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Simpson vows to learn from Beijing experience

By Cornish Guardian  |  Posted: June 22, 2012

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JEMMA Simpson's belated start to 2012 may have given her British 800m rivals the edge in the race to win an Olympic place – but she insists she'll be ready for London 2012.

The 28-year-old Newquay & Par AC runner from Polgooth, near St Austell, hampered by a seven-week injury lay-off, ran a season's best 2:00.97minutes in New York on June 9 and in doing so claimed she's just getting going in her bid for one of three Olympic spots.

With selection for the 800m set to go down to the wire, Simpson knows the upcoming Olympic trials in Birmingham hold the key – but with a pedigree of performing on the national stage she is more than confident of her chances.

The three-time British champion still needs to hit the London 2012 A standard of 1:59.90 but will line up against the likes of Marilyn Okoro and Emma Jackson, who have it, as well as Jenny Meadows, knowing her Olympic dreams are still a reality.

"This is the one point in my life that I have been aiming towards," said Simpson, who failed to make it out of the heats of the 800m on her Olympic debut in 2008.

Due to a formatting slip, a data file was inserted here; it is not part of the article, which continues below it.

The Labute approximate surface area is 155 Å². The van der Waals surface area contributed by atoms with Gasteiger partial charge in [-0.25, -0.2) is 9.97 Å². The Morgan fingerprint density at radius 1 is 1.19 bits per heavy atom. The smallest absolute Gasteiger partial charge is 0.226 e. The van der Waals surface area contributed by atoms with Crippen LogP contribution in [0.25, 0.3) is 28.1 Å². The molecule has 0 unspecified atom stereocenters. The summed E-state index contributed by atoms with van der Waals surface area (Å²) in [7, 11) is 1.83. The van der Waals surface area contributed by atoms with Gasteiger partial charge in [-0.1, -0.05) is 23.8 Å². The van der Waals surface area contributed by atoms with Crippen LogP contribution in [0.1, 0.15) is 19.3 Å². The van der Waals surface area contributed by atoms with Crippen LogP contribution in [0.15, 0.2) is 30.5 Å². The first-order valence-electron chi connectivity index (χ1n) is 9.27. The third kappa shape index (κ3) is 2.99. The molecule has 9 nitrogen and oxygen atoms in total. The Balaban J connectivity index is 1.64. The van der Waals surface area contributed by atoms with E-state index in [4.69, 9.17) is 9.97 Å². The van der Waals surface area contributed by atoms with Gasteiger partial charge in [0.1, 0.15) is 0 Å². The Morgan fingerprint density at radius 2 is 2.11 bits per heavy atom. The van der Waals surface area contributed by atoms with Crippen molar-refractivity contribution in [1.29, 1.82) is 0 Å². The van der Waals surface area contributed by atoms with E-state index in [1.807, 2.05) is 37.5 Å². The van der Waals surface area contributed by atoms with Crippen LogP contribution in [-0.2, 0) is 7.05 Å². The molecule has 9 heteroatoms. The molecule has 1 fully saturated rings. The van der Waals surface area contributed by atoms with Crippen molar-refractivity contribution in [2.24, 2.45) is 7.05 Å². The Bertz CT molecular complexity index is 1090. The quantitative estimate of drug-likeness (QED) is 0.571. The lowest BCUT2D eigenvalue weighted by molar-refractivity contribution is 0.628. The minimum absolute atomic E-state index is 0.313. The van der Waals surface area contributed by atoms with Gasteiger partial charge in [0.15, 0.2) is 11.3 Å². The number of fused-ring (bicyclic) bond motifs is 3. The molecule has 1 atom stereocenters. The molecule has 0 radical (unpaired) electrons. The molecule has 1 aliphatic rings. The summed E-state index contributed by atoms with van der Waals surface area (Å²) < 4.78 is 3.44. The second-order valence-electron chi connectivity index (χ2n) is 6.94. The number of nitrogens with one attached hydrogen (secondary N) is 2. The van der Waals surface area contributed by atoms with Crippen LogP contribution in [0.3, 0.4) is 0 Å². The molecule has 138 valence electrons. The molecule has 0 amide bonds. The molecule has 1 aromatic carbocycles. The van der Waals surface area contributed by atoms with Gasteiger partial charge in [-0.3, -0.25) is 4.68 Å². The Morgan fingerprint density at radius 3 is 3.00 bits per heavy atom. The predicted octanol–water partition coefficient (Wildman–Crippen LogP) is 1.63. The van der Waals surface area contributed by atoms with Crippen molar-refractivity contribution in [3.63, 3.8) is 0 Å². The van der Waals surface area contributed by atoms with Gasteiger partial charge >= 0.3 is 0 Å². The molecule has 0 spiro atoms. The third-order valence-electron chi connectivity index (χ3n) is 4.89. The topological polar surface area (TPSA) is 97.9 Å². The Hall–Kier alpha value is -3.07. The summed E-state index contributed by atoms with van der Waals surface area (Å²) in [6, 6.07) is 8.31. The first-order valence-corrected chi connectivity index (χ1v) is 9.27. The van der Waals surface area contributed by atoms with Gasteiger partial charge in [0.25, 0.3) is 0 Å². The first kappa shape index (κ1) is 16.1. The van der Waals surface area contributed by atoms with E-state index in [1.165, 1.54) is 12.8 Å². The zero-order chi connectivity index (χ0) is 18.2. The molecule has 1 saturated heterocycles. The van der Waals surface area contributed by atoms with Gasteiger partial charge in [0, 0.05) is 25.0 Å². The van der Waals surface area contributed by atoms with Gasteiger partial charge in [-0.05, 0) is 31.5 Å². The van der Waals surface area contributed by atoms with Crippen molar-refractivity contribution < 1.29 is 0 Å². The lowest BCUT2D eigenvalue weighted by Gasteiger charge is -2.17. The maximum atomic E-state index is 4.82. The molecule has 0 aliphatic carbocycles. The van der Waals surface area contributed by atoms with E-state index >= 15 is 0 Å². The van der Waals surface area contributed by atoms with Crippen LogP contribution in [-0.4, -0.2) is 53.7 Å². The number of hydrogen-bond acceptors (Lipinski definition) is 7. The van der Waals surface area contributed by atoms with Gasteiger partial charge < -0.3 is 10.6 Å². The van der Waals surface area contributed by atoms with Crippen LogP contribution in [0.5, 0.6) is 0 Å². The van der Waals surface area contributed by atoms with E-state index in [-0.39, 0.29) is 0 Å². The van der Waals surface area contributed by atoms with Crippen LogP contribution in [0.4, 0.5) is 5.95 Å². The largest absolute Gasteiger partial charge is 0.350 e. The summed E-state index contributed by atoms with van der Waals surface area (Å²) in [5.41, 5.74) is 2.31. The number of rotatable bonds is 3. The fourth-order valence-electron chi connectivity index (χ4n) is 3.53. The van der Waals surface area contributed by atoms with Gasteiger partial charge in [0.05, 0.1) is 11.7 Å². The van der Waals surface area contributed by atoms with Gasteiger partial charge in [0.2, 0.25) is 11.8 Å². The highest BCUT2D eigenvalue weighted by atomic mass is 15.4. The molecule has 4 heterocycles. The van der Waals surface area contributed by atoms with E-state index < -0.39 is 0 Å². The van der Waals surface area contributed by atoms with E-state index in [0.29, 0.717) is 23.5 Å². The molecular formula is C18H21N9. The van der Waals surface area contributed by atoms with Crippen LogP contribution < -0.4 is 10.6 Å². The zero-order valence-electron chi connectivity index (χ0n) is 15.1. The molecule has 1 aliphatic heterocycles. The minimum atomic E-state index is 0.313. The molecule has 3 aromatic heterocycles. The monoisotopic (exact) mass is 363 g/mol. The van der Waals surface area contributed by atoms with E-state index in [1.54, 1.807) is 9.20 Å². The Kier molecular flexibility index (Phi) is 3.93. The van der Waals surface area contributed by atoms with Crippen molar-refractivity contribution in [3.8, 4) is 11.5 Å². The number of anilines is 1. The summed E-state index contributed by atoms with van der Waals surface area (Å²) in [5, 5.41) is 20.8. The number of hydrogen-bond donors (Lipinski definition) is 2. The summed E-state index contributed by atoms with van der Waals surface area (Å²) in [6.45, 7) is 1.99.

"The Beijing Olympics were incredible, it was my first time and I was young and I wasn't developed so it was a case of running to the absolute best of my ability just to compete with the field.

"But since then I have gained so much strength, I am a lot stronger now to be able to cope and be competitive and get up there and really go for it.

"I can see that I'm starting to race near where I want to be, so it should set me up nicely for the trials and for the Olympics."

If Simpson does make it to London she insists the lessons learnt from her Chinese experience four years ago will be invaluable.

Simpson admits mistakes were made but vowed to put that right.

She added: "Statistically most medallists come from their second Games, it takes that first one to bed yourself in.

"I remember Beijing being such an overwhelming experience that I almost forgot that I was racing, I made tactical errors because I was overwhelmed and that cost me getting to the semi-finals.

"This time around I won't make that mistake again because that is in the memory bank. You learn from these experiences and it gives you a better chance."

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